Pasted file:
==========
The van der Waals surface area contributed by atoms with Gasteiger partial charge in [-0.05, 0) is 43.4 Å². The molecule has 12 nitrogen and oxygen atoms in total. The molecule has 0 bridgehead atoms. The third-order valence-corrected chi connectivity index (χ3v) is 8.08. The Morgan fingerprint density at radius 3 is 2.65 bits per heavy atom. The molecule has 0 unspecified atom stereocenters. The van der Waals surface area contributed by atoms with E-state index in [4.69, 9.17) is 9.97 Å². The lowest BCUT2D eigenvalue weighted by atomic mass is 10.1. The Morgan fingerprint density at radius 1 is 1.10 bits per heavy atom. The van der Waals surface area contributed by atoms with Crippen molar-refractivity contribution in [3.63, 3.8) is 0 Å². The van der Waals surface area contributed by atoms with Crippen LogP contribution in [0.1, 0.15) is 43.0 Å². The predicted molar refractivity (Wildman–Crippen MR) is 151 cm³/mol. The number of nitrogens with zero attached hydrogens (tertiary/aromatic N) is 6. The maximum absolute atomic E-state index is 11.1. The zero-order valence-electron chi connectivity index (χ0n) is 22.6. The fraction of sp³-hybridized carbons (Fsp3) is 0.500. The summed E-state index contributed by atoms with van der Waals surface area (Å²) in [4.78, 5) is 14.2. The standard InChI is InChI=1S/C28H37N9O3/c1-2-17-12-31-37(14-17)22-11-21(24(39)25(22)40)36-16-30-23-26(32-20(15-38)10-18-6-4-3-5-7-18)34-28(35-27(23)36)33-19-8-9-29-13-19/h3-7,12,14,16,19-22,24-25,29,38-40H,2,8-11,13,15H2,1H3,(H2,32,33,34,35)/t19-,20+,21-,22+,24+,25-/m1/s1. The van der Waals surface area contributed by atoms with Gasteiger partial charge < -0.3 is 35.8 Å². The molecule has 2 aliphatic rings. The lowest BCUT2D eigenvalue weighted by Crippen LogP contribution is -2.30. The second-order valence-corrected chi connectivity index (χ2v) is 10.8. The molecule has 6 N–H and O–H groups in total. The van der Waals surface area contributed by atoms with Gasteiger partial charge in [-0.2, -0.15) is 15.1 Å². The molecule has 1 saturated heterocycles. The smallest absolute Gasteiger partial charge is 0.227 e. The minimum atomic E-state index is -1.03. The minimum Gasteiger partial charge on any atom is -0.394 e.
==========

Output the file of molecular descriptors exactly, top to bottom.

The van der Waals surface area contributed by atoms with Gasteiger partial charge in [-0.05, 0) is 43.4 Å². The molecule has 12 nitrogen and oxygen atoms in total. The molecule has 0 bridgehead atoms. The third-order valence-corrected chi connectivity index (χ3v) is 8.08. The Morgan fingerprint density at radius 3 is 2.65 bits per heavy atom. The molecule has 0 unspecified atom stereocenters. The van der Waals surface area contributed by atoms with E-state index in [4.69, 9.17) is 9.97 Å². The lowest BCUT2D eigenvalue weighted by atomic mass is 10.1. The Morgan fingerprint density at radius 1 is 1.10 bits per heavy atom. The van der Waals surface area contributed by atoms with Crippen molar-refractivity contribution in [3.63, 3.8) is 0 Å². The van der Waals surface area contributed by atoms with Crippen LogP contribution in [0.1, 0.15) is 43.0 Å². The predicted molar refractivity (Wildman–Crippen MR) is 151 cm³/mol. The number of nitrogens with zero attached hydrogens (tertiary/aromatic N) is 6. The maximum absolute atomic E-state index is 11.1. The zero-order valence-electron chi connectivity index (χ0n) is 22.6. The fraction of sp³-hybridized carbons (Fsp3) is 0.500. The summed E-state index contributed by atoms with van der Waals surface area (Å²) in [4.78, 5) is 14.2. The standard InChI is InChI=1S/C28H37N9O3/c1-2-17-12-31-37(14-17)22-11-21(24(39)25(22)40)36-16-30-23-26(32-20(15-38)10-18-6-4-3-5-7-18)34-28(35-27(23)36)33-19-8-9-29-13-19/h3-7,12,14,16,19-22,24-25,29,38-40H,2,8-11,13,15H2,1H3,(H2,32,33,34,35)/t19-,20+,21-,22+,24+,25-/m1/s1. The van der Waals surface area contributed by atoms with Gasteiger partial charge < -0.3 is 35.8 Å². The molecule has 2 aliphatic rings. The lowest BCUT2D eigenvalue weighted by Crippen LogP contribution is -2.30. The second-order valence-corrected chi connectivity index (χ2v) is 10.8. The molecule has 6 N–H and O–H groups in total. The van der Waals surface area contributed by atoms with Gasteiger partial charge in [-0.2, -0.15) is 15.1 Å². The molecule has 1 saturated heterocycles. The smallest absolute Gasteiger partial charge is 0.227 e. The minimum atomic E-state index is -1.03. The minimum Gasteiger partial charge on any atom is -0.394 e.